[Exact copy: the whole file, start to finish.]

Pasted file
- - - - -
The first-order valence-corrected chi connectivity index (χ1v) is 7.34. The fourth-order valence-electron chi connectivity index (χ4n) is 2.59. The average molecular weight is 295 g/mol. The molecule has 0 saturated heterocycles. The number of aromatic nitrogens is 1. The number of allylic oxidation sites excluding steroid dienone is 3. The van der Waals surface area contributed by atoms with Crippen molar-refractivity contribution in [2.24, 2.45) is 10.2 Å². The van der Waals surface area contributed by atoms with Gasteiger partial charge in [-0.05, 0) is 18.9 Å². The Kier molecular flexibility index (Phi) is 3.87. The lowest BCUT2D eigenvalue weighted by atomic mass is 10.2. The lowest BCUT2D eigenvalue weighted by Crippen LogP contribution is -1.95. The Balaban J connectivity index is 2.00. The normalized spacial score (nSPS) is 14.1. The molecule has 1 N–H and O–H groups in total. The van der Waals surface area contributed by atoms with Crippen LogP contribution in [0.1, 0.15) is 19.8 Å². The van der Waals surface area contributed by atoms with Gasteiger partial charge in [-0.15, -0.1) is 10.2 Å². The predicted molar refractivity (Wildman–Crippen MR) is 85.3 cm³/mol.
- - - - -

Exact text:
The first-order valence-corrected chi connectivity index (χ1v) is 7.34. The fourth-order valence-electron chi connectivity index (χ4n) is 2.59. The average molecular weight is 295 g/mol. The molecule has 0 saturated heterocycles. The number of aromatic nitrogens is 1. The number of allylic oxidation sites excluding steroid dienone is 3. The van der Waals surface area contributed by atoms with Crippen molar-refractivity contribution in [2.24, 2.45) is 10.2 Å². The van der Waals surface area contributed by atoms with Gasteiger partial charge in [-0.05, 0) is 18.9 Å². The Kier molecular flexibility index (Phi) is 3.87. The lowest BCUT2D eigenvalue weighted by atomic mass is 10.2. The lowest BCUT2D eigenvalue weighted by Crippen LogP contribution is -1.95. The Balaban J connectivity index is 2.00. The normalized spacial score (nSPS) is 14.1. The molecule has 1 N–H and O–H groups in total. The van der Waals surface area contributed by atoms with Crippen LogP contribution in [0.1, 0.15) is 19.8 Å². The van der Waals surface area contributed by atoms with Gasteiger partial charge in [-0.15, -0.1) is 10.2 Å². The predicted molar refractivity (Wildman–Crippen MR) is 85.3 cm³/mol.